Obsessive Compulsive Disorder (OCD) can be funny. I admit it. Who doesn't think a syrup phobia is the funniest thing since toaster waffles?* The television show Monk totally captures the humorous side of OCD. Monk is a private detective and consultant for the police department whose OCD both severely limits his life and helps him solve cases. His nonsensical, anal-retentive behaviors get on everyone's nerves, but they also come in handy. (Click on the link above to watch episodes of the show online.)
My own OCD rituals don't enable me to solve crimes, but I like to think they keep us safer and a little more organized. Sure, it's not necessary to check to make sure the windows are locked 4 or 5 times while saying, "This window is shut, locked, and secured, and it's going to stay shut, locked, and secured" each time. I'm sure once--without the narration-- would do the trick. But at least we know we're never in danger from an unlocked window (or door, or stove left on, or...) And perhaps it's not essential to balance my checkbook three (count them, three) times before accepting that the number I came up with might just be correct. But I don't bounce any checks.
At least these current rituals accomplish something. I much prefer them to the ones I had in college. Back then I had to check the seams on my clothes every day. There was no deep, meaningful purpose to that ritual. I was just afraid of being seen in public with a hole in my shirt. I also couldn't have six words to a line when writing college papers (because six was a "bad" number"). I'd actually change the sentence to make it more or less than six words. Oh, and there was my annoying scissor phobia. Yes, I'm probably the only person with two working hands who managed to get through college without using a pair of scissors. I tore paper instead. (Good thing I changed my major from elementary education!) Admittedly funny.
Closely related to the scissor phobia was my fear of someone cutting my hair off. I had long, (bottle) blonde, curly hair--and for a time, I worried that someone would do something to my hair that would necessitate a drastic haircut, or that someone would just reach over and cut it off when my back was turned. I believe the clinical term for that is "hairanoia." (Har har har.) I even recruited my friends to check my hair for me. The funny part about this is that they did it. (Thanks guys!) Ironically, the "cure" for this fear was to...cut my hair short. Huh.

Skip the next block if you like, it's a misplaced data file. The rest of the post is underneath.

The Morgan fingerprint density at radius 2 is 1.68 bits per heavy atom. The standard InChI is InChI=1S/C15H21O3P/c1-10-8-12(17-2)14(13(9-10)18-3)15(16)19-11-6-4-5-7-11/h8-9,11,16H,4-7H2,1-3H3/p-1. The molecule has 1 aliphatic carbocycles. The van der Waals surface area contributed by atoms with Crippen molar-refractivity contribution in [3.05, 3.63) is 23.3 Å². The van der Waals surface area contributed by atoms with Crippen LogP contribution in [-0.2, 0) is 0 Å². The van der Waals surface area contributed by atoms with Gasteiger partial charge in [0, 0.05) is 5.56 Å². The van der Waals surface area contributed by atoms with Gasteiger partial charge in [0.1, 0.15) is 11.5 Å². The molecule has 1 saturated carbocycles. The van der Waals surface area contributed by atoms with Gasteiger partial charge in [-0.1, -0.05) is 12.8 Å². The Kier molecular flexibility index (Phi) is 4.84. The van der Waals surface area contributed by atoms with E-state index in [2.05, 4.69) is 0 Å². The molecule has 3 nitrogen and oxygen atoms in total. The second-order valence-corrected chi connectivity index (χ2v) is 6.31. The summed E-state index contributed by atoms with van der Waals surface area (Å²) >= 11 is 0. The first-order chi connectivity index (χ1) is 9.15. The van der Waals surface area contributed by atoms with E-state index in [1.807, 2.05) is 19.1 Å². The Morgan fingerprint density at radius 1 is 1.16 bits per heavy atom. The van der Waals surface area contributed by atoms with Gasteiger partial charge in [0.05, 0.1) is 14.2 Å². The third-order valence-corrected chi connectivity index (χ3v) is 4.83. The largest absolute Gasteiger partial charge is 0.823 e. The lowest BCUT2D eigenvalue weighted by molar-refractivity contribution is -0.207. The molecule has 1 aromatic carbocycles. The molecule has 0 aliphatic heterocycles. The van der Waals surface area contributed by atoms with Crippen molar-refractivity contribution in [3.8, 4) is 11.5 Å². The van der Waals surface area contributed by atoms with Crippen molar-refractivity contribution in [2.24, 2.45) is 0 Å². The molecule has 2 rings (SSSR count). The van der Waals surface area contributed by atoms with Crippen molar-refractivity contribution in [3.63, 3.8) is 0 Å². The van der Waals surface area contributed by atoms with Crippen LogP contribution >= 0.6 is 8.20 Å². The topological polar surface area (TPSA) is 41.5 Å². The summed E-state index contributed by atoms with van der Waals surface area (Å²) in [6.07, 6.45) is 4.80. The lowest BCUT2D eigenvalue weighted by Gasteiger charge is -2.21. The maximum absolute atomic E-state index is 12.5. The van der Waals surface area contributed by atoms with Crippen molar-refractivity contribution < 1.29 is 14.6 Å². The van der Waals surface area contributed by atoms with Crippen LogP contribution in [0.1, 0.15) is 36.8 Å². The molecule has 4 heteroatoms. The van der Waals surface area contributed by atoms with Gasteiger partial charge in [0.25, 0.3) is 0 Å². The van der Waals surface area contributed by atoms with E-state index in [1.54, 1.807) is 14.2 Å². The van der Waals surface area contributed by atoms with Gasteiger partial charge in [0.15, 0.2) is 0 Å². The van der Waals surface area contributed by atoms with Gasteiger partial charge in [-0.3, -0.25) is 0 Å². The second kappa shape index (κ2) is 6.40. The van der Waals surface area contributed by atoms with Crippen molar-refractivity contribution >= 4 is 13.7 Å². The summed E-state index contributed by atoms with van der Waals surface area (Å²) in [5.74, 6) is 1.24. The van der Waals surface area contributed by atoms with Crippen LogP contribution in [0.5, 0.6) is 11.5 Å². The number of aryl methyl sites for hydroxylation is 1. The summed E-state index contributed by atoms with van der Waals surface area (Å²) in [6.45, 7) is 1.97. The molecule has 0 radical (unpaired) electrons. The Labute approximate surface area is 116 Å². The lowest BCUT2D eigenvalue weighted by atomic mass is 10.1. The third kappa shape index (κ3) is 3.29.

Closely related to that fear was my obsessive concern that my eyelashes weren't even. People, I am embarrassed to admit that I rear-ended someone (in a brand new car, of course) when I was 20 because I was making sure my eyelashes were even in the rearview mirror. In rush hour traffic. Yeah, that's funny. I ain't gonna lie.
My obsessions and compulsions are humorous to me NOW because they're under control. In college I wouldn't have laughed. Back before SSRIs (bless them), I was spending up to 4 hours a day doing my OCD rituals. It felt like torture. It was like my brain was betraying me. I, like other people with OCD, knew the obsessions and compulsions were illogical. People with OCD do the rituals not because we think we're actually achieving something/solving the problem, but because it's the only thing that relieves the overwhelming anxiety caused by the obsessive thoughts. Not doing the ritual leads to more anxiety than the obsessive thought itself causes. And the relief is only temporary. That's why the rituals are repeated over and over. The cycle goes like this:
obsessive thought--->overwhelming anxiety--->corresponding ritual--->relief--->obsessive thought, etc.
One benefit to having OCD is that I am pretty tolerant of other people's eccentricities. Still sleep with a blankie at 35? No problem! Wear kilts instead of pants 7 days a week? So what! Afraid of little people? Pshaw. Have several personalities? Big deal. (See, you just gotta look for that silver lining.)
Well, I'm off to bed! After I lock up, that is...
*In college, I briefly dated a guy who had OCD and yep--a syrup phobia.